Was wondering if there is anyone doing this. I seldomly come across adds like this.
Bricklinking old and popular sets with some small modifications if necessary. Eifel tower, statue of liberty,green dragon,cafe corner,ucs star destroyer,ucs death star 1,ucs millennium falcon.
Quiet a few people bricklink sets like these for themselves. Its a lot of work but the end result can be very satisfying. Was thinking that there might be a rather large market for doing this work for other people and sell bricklinked eol sets. I know that I for myself would be interested in several sets and willing to pay for the effort people make to bricklink them as long as the price is considerably cheaper then the price of the sealed eol set on the secondary market. The demand for sets like this could be so large that it might be worth doing this on a semi professional scale.
Am wondering what peoples thoughts are about this.
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I'm very new to BL, was only introduced to it in the last week or so... So I'm not sure how cost effective it would be for all parties concerned. But I'd definitely buy if it was as you described.
I could either bricklink in advance and then sell, but let say the Eiffel tower cost $600 to BL, how much do you sell it ? $800 ? If you invest those $600 on other sets, like 4 modulars, it is much less work and probably a much better return.
Or you can propose to Bricklink it for someone for $800, someone buys it and they you realize that a part needed 200+ times is not produced anymore and you have to pay an extra 50c/$1 per part.
Third is not everyone will agree on substitution level, like the Grand Carousel, I used tent cloth that I made myself, I kept the Jester's cap despite the price, but changed the dark red to dark purple.
However I would be in favor a thread, where someone could announce that s/he is going to BL a set (with listed substitutions) and asking if anyone would be interested for $xx for BL twice the pieces (ouch I can't think having 12000 parts layed out for 2 Taj Mahal :) )
Plus, I've bricklinked a few sets. It is a lot more legwork than you realize if you haven't done it before. And I agree, you'll always end up substituting parts and not everyone will like that. Most people want the official set. Many would also like the instructions at the very least.
I don't think it is worthwhile from a business standpoint.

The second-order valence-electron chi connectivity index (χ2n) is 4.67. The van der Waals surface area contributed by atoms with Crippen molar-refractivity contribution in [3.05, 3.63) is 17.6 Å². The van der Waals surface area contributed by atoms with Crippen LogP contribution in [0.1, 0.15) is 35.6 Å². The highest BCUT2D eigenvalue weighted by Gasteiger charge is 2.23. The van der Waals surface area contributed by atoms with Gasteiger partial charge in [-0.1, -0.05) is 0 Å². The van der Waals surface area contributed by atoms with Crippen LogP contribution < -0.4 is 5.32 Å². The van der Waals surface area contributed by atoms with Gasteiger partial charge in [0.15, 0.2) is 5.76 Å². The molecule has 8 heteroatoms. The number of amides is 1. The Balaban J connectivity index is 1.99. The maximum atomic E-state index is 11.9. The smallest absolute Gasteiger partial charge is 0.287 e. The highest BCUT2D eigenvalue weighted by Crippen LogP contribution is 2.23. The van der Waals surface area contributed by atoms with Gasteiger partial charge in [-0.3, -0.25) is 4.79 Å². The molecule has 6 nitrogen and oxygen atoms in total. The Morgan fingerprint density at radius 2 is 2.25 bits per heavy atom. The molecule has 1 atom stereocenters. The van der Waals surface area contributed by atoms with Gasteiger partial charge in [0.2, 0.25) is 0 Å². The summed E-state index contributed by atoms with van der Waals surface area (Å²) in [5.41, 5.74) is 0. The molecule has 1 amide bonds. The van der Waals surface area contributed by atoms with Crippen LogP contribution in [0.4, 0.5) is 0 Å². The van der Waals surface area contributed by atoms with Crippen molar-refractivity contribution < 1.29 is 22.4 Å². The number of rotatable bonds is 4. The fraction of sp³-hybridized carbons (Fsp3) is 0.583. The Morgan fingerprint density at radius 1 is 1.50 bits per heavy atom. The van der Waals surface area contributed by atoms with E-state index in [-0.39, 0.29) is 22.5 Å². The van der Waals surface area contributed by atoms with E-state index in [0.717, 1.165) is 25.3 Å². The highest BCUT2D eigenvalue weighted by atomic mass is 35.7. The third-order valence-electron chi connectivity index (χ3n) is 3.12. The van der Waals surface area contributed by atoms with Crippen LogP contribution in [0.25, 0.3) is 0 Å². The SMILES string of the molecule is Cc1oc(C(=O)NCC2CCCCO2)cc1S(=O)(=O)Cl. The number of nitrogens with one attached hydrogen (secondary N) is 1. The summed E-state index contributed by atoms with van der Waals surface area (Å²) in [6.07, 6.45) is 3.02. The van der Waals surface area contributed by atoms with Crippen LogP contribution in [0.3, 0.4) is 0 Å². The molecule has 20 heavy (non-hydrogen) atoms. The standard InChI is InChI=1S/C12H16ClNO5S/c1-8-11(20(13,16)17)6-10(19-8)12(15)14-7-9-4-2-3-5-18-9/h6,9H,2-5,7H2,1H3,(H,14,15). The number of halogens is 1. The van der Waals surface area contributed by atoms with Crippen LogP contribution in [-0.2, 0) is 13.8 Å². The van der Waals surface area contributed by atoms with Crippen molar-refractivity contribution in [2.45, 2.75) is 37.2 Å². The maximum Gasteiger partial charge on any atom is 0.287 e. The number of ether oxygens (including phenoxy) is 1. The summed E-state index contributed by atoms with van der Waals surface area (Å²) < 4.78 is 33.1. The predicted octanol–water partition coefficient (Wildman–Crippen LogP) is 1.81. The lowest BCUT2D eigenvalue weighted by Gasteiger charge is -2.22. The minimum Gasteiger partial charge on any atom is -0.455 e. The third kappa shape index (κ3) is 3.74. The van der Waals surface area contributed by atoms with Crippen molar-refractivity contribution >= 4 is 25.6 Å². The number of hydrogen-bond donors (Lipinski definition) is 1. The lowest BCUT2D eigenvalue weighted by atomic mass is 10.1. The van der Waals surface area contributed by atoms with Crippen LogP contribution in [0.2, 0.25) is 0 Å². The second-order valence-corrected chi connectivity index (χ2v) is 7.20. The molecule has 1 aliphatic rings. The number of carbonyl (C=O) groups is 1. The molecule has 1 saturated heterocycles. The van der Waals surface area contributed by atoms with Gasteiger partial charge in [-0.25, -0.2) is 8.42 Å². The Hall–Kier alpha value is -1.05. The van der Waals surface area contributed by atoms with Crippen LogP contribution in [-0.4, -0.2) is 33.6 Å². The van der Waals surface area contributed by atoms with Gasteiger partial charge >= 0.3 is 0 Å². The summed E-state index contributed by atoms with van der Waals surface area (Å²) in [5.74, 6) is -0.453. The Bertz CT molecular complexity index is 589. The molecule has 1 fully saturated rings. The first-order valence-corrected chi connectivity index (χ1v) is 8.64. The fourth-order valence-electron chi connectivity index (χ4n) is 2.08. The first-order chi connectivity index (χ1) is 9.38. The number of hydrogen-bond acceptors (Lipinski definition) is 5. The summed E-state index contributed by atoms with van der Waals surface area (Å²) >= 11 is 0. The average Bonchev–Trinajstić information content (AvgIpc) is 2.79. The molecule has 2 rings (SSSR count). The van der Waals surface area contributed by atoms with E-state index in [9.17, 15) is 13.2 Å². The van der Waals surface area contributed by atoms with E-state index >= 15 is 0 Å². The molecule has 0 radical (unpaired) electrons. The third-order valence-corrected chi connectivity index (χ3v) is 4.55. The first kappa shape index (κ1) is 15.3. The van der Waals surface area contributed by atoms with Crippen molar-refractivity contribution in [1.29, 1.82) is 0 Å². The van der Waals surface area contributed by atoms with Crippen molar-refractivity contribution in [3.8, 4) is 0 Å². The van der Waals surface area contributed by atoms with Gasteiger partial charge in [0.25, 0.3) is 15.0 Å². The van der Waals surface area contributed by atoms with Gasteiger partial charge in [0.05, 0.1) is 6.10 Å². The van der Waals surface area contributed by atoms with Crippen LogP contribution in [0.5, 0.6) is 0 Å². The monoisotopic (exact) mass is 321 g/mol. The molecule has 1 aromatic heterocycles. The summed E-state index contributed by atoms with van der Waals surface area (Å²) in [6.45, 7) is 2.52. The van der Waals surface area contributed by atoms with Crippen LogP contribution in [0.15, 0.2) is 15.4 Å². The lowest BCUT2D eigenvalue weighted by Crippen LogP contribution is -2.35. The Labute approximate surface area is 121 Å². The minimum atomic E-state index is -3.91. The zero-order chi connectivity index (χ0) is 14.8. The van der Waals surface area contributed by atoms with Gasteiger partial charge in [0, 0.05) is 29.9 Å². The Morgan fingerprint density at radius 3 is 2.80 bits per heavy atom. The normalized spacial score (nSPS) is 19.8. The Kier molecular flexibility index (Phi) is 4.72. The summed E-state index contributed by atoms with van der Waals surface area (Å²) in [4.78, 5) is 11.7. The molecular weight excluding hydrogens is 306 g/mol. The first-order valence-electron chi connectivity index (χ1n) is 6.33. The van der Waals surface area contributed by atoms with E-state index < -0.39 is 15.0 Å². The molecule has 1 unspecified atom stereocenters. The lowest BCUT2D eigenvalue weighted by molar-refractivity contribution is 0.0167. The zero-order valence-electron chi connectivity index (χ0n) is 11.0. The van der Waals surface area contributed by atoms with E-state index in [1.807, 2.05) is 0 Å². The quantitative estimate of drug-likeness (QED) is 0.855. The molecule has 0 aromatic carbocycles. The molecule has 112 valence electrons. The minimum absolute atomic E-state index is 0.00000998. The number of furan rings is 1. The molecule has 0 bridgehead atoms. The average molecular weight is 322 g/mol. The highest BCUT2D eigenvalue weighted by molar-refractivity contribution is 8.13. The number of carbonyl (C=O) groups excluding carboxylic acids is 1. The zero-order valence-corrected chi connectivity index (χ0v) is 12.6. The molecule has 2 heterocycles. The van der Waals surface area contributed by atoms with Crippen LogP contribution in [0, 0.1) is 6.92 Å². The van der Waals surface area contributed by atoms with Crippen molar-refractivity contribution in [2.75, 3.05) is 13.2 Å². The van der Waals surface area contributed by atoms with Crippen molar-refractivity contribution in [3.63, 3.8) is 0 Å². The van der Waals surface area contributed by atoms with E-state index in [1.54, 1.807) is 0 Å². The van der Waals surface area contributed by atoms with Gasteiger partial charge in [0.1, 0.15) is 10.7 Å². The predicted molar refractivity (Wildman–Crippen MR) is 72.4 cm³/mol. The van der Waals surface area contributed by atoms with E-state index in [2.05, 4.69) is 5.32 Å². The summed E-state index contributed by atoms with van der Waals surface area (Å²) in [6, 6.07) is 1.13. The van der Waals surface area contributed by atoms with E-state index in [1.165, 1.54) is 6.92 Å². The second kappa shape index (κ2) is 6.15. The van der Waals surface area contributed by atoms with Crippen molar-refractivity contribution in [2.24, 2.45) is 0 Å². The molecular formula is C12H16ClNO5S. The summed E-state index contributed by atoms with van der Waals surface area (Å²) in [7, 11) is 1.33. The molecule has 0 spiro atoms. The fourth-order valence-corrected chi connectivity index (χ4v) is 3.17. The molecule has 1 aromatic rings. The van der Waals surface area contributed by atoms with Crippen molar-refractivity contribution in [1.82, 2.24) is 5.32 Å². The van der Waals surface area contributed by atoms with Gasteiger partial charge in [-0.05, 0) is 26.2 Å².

I only order from BrickLink and LEGO B&P or PAB. I can emphasis enough how BrickStock make the experience so much easier, It takes me now less than 30 minutes to create all orders for a 2000+ parts set.
Some had a lot of substitutions (like VW Bettle was done in white/red instead of blue/dark blue, Green Grocer done in Sand Blue), most of them only had few pieces substituted (Taj Mahal, Cafe Corner, Eiffel Tower).
You also get to change parts for better display, like my UCS Snowspeeder is using new grays (like the rest of my UCS collection) while the original had old grays.
Bottom line is that I got to enjoy the same build experience at a fraction of the cost than the used set. Also bricklinking a set has an extra excitement that you don't find when buy a complete set... seeing those package trickling in and that parts list growing to completion (but may be that just me ;-).
From there you can load the part list from a set, update with BL prices, makes substitutions (based on prices or other factors), create your wanted list for Bricklink, import BL orders (so you can update you part list after each order and recreate another wanted list)
For example, Part 30179 Door Frame 1 x 4 x 6, the BL catalog will point you to the very similar part 60596 and you can save tons.
Another trick is not to buy the complete minifigs, part them out in a hared, torso, etc, they could be cheaper in the end and may be find a 25c torso will look as good as the $25 one.
Last is to always check P&B and PAB on lego.com, while most of the parts are more expensive, some are cheaper there. Also if you need 200 parts and no seller has more than 10, you may be better to put a few extra cents per part with LEGO as you'll save a lot on S&H.